Updated: Dec 27, 2019
There is something that most of us do not think about when creating our advanced directives. It is also something that many people who care for a mentally ill loved one may not know about. It is a simple law that could have big ramifications called 755 ILCS 43, the Mental Health Treatment Preference Declaration Act. In summary, the law gives an individual the “option,” to designate someone to advocate for them if they are unable to make competent decisions due to a short-term mental health challenge. This person is referred to as an “attorney-in-fact.”
When we work with families in need of support for a loved one with mental illness, I make them aware of the Psychiatric Advance Directives (PAD’s) form. In most cases, a Power of Attorney for healthcare will not be acknowledged if a loved one is experiencing a mental health crisis. This is where the mental health directive comes into play. Most facilities will ask for this directive in addition to a POA. The only possible exception is when there is a guardian in place, but even then it is good practice to have a Mental Health Directive in place. In my personal experience, I have come across hospitals that have a very good understanding of the law and others that are not as informed. Nonetheless, in most cases they usually err on the side of caution.
The advantage of the Mental Health Directive is that it spells out exactly what treatments your loved one has agreed they would want and which they would not. It empowers them to make decisions pro-actively and express concerns regarding certain treatments. If you have been appointed the attorney-in-fact, it is beneficial to have a discussion about the decisions your loved one would want and make sure that you are emotionally capable of making those decisions. Having these conversations pro-actively can create insight into what it is like to live with mental illness. Most of us cannot imagine what it is like to have a mental illness and cope with the stigma or the challenges around managing it. I have been privy to conversations prompted by this form that have had a positive impact on everyone involved.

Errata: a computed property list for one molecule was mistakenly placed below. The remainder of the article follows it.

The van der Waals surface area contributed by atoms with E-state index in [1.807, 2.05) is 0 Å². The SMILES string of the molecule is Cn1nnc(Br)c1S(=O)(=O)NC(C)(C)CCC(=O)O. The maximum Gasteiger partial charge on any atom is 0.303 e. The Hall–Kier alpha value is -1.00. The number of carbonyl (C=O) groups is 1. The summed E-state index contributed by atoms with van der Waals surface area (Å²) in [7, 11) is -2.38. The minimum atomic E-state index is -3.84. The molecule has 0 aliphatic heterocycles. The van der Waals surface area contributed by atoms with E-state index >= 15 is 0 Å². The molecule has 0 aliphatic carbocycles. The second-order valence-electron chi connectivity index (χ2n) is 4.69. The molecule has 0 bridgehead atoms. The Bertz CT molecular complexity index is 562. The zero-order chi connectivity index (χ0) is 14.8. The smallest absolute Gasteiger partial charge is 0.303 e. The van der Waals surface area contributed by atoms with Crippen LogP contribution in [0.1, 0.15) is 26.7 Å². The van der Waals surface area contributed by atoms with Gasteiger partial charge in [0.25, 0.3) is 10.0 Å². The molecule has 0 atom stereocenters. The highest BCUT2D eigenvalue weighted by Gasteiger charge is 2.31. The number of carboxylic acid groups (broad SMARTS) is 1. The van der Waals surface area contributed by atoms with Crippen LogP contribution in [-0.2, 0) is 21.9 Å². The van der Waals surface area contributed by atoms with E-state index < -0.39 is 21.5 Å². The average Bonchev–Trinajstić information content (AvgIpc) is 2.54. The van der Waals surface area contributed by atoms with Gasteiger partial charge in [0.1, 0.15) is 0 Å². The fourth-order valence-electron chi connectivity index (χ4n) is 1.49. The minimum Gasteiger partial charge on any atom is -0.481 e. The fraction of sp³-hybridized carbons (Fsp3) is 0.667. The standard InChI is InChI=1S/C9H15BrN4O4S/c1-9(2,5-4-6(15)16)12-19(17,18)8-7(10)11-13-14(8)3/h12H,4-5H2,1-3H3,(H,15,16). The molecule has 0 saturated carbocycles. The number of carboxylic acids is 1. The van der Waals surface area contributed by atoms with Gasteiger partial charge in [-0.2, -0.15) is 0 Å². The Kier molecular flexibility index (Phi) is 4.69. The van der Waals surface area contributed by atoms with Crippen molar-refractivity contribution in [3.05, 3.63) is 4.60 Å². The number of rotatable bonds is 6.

I have experienced first-hand how devastating a crisis can be when there is no mental health directive in place. I appreciate the need for this law to protect people from being declared mentally incompetent without cause. These types of laws are put in place for the protection of the individual and their freedoms. The flipside is that without this directive, you may not be able to advocate for a mentally ill loved one, creating the need for an emergency and/or temporary guardianship. This option is costly, time consuming and aggressive.
If you or someone you love has a Mental Health diagnosis and there is no mental health directive in place, consider downloading the form below and discussing this option with an attorney. It could save you and those you love a lot of hardship.
For an Illinois Declaration for Mental Health Treatment Form please visit the following website: http://www.dph.illinois.gov/sites/default/files/forms/declaration-mental-health-treatment-040416.pdf COUNSELING AND PSYCHOLOGICAL SERVICES
Additional PADs Resources: For more information about creating and implementing a Psychiatric Advance Directive to ensure that your treatment choices are heard, please refer to the following websites:
National Resource Center on Psychiatric Advance Directives website: www.nrc-pad.org/ For State by State information regarding PADs or State specific PAD forms, please refer to: www.nrc-pad.org/state-by-state
By Fran Piekarski
President, CEO and founder of Living Life with Dignity and Life with Dignity. A Certified Professional Guardian, expert in Hoarding Disorder, published author and speaker. Passionate about assisting and educating families and individuals with Mental Health issues and Dementia to create holistic, comprehensive solutions for care. "I strive to help those in these under served, under resourced communities uncover and support the best approach of care for their individual needs."